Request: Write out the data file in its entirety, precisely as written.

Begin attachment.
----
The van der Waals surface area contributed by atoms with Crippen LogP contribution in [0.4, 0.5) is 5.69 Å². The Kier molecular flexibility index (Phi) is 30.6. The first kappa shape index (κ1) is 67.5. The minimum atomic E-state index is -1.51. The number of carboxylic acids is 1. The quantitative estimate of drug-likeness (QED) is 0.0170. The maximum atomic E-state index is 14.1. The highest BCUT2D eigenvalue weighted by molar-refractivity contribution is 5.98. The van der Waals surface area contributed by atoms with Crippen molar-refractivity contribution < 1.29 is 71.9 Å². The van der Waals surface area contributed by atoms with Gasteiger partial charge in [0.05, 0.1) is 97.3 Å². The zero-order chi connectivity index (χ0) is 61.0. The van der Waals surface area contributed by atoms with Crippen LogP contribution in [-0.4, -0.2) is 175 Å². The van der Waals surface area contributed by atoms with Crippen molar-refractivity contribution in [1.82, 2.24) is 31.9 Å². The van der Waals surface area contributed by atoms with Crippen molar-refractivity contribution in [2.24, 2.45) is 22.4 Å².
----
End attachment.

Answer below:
The van der Waals surface area contributed by atoms with Crippen LogP contribution in [0.4, 0.5) is 5.69 Å². The Kier molecular flexibility index (Phi) is 30.6. The first kappa shape index (κ1) is 67.5. The minimum atomic E-state index is -1.51. The number of carboxylic acids is 1. The quantitative estimate of drug-likeness (QED) is 0.0170. The maximum atomic E-state index is 14.1. The highest BCUT2D eigenvalue weighted by molar-refractivity contribution is 5.98. The van der Waals surface area contributed by atoms with Crippen molar-refractivity contribution < 1.29 is 71.9 Å². The van der Waals surface area contributed by atoms with Gasteiger partial charge in [0.05, 0.1) is 97.3 Å². The zero-order chi connectivity index (χ0) is 61.0. The van der Waals surface area contributed by atoms with Crippen LogP contribution in [-0.4, -0.2) is 175 Å². The van der Waals surface area contributed by atoms with Crippen molar-refractivity contribution in [1.82, 2.24) is 31.9 Å². The van der Waals surface area contributed by atoms with Crippen molar-refractivity contribution in [2.24, 2.45) is 22.4 Å².